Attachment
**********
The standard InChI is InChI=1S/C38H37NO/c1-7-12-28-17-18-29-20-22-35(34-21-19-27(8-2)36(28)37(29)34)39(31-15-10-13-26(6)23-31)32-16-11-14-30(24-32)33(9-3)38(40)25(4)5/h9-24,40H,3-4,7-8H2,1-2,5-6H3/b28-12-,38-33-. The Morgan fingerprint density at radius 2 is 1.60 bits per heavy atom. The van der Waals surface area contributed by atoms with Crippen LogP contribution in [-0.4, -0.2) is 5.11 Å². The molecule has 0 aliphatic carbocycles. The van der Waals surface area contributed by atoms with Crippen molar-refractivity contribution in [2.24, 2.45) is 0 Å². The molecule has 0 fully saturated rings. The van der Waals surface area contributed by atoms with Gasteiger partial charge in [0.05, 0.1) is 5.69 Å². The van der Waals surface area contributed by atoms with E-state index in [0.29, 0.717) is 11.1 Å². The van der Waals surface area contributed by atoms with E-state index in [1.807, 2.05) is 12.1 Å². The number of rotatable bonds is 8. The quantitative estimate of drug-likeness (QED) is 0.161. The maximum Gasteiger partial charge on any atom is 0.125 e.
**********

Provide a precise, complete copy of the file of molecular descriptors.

The standard InChI is InChI=1S/C38H37NO/c1-7-12-28-17-18-29-20-22-35(34-21-19-27(8-2)36(28)37(29)34)39(31-15-10-13-26(6)23-31)32-16-11-14-30(24-32)33(9-3)38(40)25(4)5/h9-24,40H,3-4,7-8H2,1-2,5-6H3/b28-12-,38-33-. The Morgan fingerprint density at radius 2 is 1.60 bits per heavy atom. The van der Waals surface area contributed by atoms with Crippen LogP contribution in [-0.4, -0.2) is 5.11 Å². The molecule has 0 aliphatic carbocycles. The van der Waals surface area contributed by atoms with Crippen molar-refractivity contribution in [2.24, 2.45) is 0 Å². The molecule has 0 fully saturated rings. The van der Waals surface area contributed by atoms with Gasteiger partial charge in [0.05, 0.1) is 5.69 Å². The van der Waals surface area contributed by atoms with E-state index in [0.29, 0.717) is 11.1 Å². The van der Waals surface area contributed by atoms with E-state index in [1.807, 2.05) is 12.1 Å². The number of rotatable bonds is 8. The quantitative estimate of drug-likeness (QED) is 0.161. The maximum Gasteiger partial charge on any atom is 0.125 e.